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John is a partner in the Labor and Employment Department. He has practiced exclusively in the labor and employment law field for more than 35 years, representing employers throughout the country in administrative, arbitration, mediation, trial and appellate proceedings.

On Aug. 3, 2020, U.S. District Court Judge J. Paul Oetken of the U.S. District Court for the Southern District of New York vacated several significant portions of a Department of Labor (DOL) Final Rule which employers had been relying upon to administer employee leave requests pursuant to the Families First Coronavirus Response Act (FFCRA). Although it is too early to know if the decision will be affirmed on appeal, or adopted by courts in other jurisdictions, employers should anticipate a renewed interest for FFCRA leave among employees previously  denied it or who believed it was unavailable. And those who continue to rely on the DOL’s rule to deny such requests will be doing so at their own risk.
Continue Reading Federal court muddies waters for employers navigating FFCRA leave issues

Employers with facilities in New York are probably aware of the significant piece of anti-discrimination legislation Gov. Cuomo signed recently. The new law:

  • expands coverage to all employers regardless of size;woman in conference room
  • expands protections against discrimination to certain non-employees;
  • increases the statute of limitations for sexual harassment claims from one to three years;
  • adds punitive damages and mandatory attorneys’ fees as potential remedies;
  • prohibits mandatory arbitration of discrimination claims;
  • adds to the notice requirements an employer must provide regarding its sexual harassment policy, including in the language identified by any employee as their primary language; and
  • places significant specific restrictions upon the use of non-disclosure agreements

While these changes are certainly significant, the more troubling aspect of the law for employers and their counsel may be its expansive definition of sexual harassment as well as its open dismissiveness of federal law.
Continue Reading New York’s new discrimination law—Aberration or the start of a trend?

No, this is not another comment on the much-publicized and highly politicized complaint filed by the National Labor Relations Board (“Board” or “NLRB”) against Boeing for allegedly moving work from Washington to South Carolina in retaliation for protected union activity. Rather, it pertains to Sheet Metal Workers Local 15 (Brandon Medical Center) and Auto Workers Local 376 (Colt’s Mfg. Co.), decisions issued by the Board on May 26 and May 27, 2011, respectively.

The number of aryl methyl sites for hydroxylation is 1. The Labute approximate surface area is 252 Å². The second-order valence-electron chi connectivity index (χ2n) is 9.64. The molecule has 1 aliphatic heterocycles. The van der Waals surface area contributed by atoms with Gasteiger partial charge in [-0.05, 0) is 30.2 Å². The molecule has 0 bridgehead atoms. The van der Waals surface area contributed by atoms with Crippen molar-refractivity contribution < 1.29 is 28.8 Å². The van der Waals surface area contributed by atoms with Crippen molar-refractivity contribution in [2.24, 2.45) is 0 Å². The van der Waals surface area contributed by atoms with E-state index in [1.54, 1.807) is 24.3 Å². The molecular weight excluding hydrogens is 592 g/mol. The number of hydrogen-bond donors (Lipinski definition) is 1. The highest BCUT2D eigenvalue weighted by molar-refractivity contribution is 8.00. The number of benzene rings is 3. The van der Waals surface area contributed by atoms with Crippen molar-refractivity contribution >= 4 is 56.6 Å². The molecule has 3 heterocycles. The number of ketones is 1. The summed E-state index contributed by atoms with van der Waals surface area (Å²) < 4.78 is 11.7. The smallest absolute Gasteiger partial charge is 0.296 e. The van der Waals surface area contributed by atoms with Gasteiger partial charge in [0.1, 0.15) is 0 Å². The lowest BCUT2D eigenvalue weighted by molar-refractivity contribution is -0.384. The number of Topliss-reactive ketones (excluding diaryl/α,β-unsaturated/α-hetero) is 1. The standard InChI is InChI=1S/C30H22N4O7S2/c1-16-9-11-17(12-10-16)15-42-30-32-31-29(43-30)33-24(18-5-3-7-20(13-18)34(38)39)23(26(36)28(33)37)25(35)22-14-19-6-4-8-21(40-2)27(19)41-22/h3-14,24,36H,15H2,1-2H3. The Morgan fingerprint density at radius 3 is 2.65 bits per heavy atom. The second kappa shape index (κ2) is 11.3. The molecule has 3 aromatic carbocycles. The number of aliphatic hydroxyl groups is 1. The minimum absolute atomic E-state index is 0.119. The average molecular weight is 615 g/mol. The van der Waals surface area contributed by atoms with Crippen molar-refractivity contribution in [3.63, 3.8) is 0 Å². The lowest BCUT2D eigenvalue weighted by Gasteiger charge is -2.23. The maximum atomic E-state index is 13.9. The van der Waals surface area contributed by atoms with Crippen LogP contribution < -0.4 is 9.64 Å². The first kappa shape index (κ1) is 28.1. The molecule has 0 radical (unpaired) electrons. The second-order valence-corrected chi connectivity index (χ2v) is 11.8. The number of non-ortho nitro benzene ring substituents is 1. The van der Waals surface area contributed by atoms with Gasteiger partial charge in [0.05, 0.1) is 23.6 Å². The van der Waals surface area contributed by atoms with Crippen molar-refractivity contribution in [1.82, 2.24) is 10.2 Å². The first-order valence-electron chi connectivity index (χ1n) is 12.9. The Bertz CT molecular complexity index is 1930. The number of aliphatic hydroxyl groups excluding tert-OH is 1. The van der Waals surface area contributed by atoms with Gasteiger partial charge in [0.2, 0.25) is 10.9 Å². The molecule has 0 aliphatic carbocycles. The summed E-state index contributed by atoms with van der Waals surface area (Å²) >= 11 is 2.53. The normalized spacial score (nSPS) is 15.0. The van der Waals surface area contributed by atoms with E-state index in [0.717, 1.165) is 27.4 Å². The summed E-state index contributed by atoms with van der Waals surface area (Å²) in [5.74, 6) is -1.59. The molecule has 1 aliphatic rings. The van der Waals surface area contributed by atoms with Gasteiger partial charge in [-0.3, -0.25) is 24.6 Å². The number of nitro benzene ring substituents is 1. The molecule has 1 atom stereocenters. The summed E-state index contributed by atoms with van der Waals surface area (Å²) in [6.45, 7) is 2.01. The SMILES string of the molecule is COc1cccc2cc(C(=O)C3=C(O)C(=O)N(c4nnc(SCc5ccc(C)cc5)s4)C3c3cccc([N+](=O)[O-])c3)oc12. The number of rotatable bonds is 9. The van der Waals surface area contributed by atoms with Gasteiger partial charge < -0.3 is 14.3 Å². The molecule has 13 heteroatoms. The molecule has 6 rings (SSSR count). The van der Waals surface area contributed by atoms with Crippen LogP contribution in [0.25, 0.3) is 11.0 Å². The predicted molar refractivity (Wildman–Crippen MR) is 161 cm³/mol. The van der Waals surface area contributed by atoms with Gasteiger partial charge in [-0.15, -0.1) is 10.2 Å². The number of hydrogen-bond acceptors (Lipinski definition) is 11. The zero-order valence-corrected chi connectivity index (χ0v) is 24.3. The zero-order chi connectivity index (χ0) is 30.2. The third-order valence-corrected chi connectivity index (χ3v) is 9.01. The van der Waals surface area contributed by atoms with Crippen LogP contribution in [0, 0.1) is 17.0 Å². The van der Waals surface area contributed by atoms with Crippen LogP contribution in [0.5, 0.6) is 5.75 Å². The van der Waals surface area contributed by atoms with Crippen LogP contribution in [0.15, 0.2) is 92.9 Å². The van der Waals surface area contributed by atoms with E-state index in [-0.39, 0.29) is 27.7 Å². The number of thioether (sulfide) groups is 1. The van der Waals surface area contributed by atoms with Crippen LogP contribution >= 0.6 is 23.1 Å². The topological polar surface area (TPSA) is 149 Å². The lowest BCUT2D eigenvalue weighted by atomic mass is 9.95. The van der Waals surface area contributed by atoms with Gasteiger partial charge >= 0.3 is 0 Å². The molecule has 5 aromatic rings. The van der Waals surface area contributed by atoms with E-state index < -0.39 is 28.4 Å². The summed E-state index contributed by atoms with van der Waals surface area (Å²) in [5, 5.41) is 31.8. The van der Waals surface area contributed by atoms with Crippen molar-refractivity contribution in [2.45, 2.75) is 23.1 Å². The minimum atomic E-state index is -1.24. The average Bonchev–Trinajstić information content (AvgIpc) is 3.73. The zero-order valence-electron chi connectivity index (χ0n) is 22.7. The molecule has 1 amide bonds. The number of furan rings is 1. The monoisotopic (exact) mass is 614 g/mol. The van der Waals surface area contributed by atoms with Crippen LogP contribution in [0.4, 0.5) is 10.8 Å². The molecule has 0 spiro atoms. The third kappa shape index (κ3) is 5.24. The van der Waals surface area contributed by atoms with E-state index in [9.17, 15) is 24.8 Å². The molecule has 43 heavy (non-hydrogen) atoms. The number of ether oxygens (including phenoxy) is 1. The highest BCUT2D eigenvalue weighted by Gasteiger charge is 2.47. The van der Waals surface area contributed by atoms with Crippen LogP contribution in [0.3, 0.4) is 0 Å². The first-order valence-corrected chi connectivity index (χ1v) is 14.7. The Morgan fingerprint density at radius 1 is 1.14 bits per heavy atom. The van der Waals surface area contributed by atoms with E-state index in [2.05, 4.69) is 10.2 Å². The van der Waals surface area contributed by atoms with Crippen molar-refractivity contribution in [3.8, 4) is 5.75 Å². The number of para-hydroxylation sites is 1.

Continue Reading NLRB Befriends Unions Again, and Again

According to statistics released by the Equal Employment Opportunity Commission (“EEOC”) earlier this week, the Agency received over 7% more charges in 2010 than it did the previous year—99,922 as compared to 93,277.  Indeed, the number of charges filed were up in every category.  The FY 2010 enforcement and litigation statistics, which include trend data, are available

You may have noticed a spate of recent articles and announcements indicating that “all federal contractors” will be required to begin using the federal government’s E-Verify system beginning September 8, 2009. Originally set to take effect on January 15, 2009, there have been three prior delays in implementing mandatory use of E-Verify for federal contractors. On August 26, however, a federal district judge rejected a request for further delay, so it appears the E-Verify regulations will actually go into effect on September 8. (See our recent blog post.) In light of this, current contractors should start thinking about how E-Verify will affect them – if at all.  

Even though many of the articles on this topic indicate that “all federal contractors” are required to start using the system on September 8, the reality is that not all contractors will be covered and that even covered contractors have time after September 8 to enroll and start using E-Verify. 


Continue Reading E-Verify: What Does This Mean For My Company?

After more than a decade of effort, supporters of the Genetic Information Nondiscrimination Act (GINA) were finally granted their wish. Passed overwhelmingly by the Senate (95-0) and House (414-1), GINA was signed into law today, May 21, 2008, by President Bush. Title I prohibits genetic discrimination in the area of health insurance while Title II ensures nondiscrimination in the employment arena.

Employers have plenty of time to bring their plans and workplaces into compliance. The Act’s group health plan provisions are effective for plan years beginning one year after enactment. The employment provisions become effective 18 months after enactment – November 21, 2009.


Continue Reading Dream of GINA Now a Reality